Breaking Down Walls by Ms. Kayla Gabehart

Breaking Down Walls

“Ich bin ein Berliner.”

(I am a Berliner)

-John F. Kennedy

Berlin, June 26th, 1963.

In fewer than two weeks, the inaugural semester of the Sustainability in Berlin program will end, and the nine of us will part ways, board planes, and return to America. The thought of leaving our Prenzlauer Berg flats and bidding farewell to Berlin, the city that we have made home, is truly bittersweet. And it’s bittersweet, I think, because it has been eye opening in so many ways. So, as we wonder how exactly we will transport all of our souvenirs and purchases home (you only get one free checked bag), we are also in the midst of planning our Thanksgiving in Berlin, as well as reflecting on what our adventures have taught us and how they have changed us.

Striking a pose with our bikes in Copenhagen, Denmark.

Striking a pose with our bikes in Copenhagen, Denmark.

A few weeks ago, we embarked on an excursion across the Baltic Sea to Copenhagen, Denmark, named the European Green Capital in 2014. While we were there, we did as the locals do, and we rode bicycles everywhere. In Copenhagen, where they are well on their way to achieving carbon neutrality by 2025, more than half the population utilizes bicycles as their mode of transportation, in rain, shine, and even in several inches of snow. With one of the most progressive cycling infrastructure systems in the world, Copenhageners find it to be the most convenient, efficient, and healthy way to get around, and many have attached trollies to their bikes in order to transport groceries, children, and elderly relatives. I have never seen so many bicycles in my life.

Riding our bicycles along “the Snake,” a bike-only route in Copenhagen, Denmark.

Riding our bicycles along “the Snake,” a bike-only route in Copenhagen, Denmark.

A Green Infrastructure project under construction in Copenhagen, Denmark. The finished product will provide communal space and divert potential flood waters.

A Green Infrastructure project under construction in Copenhagen, Denmark. The finished product will provide communal space and divert potential flood waters.

In the past five years, Copenhagen has also been plagued by flash floods, which they refer to as “cloud bursts,” a result of climate change. In response, they have began building green areas all over the city that drain to large, underground grids of pipes and storage areas designed to transport the excess water into the harbor. Under normal circumstances, these green areas are utilized as parks and communal spaces. Copenhagen also engages in the extensive use of wind turbines and district heating fueled by excess energy from the waste disposal plant to help reach their carbon neutrality goal. Copenhagen believes very strongly in sharing their ideas and infrastructure with other cities, as they are determined to help break down political, financial, and ideological barriers regarding renewable energy.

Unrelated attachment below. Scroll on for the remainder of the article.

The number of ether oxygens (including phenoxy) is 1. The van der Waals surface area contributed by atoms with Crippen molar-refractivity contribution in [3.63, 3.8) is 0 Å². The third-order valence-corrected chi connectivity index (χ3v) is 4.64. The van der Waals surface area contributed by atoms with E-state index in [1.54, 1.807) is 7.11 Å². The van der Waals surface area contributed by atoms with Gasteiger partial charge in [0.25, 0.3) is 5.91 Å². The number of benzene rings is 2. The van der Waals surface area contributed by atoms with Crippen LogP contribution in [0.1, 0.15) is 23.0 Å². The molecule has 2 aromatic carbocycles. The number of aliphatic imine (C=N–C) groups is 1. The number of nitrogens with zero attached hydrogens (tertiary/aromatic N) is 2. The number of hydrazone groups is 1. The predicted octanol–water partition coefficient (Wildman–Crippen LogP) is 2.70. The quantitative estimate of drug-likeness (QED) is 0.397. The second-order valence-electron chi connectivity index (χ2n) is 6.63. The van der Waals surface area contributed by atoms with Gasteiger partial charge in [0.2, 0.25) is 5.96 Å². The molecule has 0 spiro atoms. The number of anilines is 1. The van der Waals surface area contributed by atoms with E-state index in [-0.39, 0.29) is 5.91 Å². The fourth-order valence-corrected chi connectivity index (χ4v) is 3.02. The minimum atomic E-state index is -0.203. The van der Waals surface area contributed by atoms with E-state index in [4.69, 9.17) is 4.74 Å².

Balloons illuminate the path where the Berlin Wall once stood

Balloons illuminate the path where the Berlin Wall once stood

Our return journey from Copenhagen took twelve long hours due to the Deutsche Bahn strike, but we arrived home to one of the most inspiring sights I have ever witnessed. Illuminated balloons lined the site where the Berlin Wall once stood.

On November 9th, the twenty-fifth anniversary of the fall of the Berliner Mauer, I stood with one of my feet in West Berlin and one in East Berlin, something Berliners could not do in their own city for nearly thirty years without a “shoot to kill” order being issued by Soviet soldiers.

On Nov. 9th, I stood with one foot in the East and one foot in the West. An action that seems insignificant now was impossible in Berlin just a quarter century ago

On Nov. 9th, I stood with one foot in the East and one foot in the West. An action that seems insignificant now was impossible in Berlin just a quarter century ago

I was deeply moved in that moment, and I felt solidarity with the Berliners. For decades they sought unity, a single city rather than one divided by a wall, a physical barrier. And when it finally, happened, it happened peacefully.

We hosted our own festivities on the 25th Anniversary, and were joined by Dr. Christoph Stefes and his family, as well as Mr. Klaus Dittmer. They told stories of the GDR and of a divided Berlin, and translated the television broadcasts of the various ceremonies throughout the city. It was truly an honor to share such a special occasion with Germans that have known both a separated and united Berlin.

It was both somber and inspiring to know that on the night of November 9th twenty-five years ago, the first East Berliners crossed the bridge on Bornholmer Straße into West Berlin. On the night of November 9th, just a couple of weeks ago, the nine of us watched the memorial balloons released into the air at that exact same spot.

Imagine what other walls we could break down…

A piece of the Berlin Wall in Potsdamer Platz commemorating both the Wall that once was and the peaceful protest that brought it down

A piece of the Berlin Wall in Potsdamer Platz commemorating both the Wall that once was and the peaceful protest that brought it down.

Author: Ms. Kayla Gabehart

Author: Ms. Kayla Gabehart

About the Author:  Kayla Gabehart is an undergraduate student in her final semester at the University of Colorado Denver. She is double majoring in history and psychology, and minoring in political science. She will begin her MA in history at CU Denver in the spring of 2015. At her core, Kayla is a writer and hopes to somehow incorporate that into her future career.

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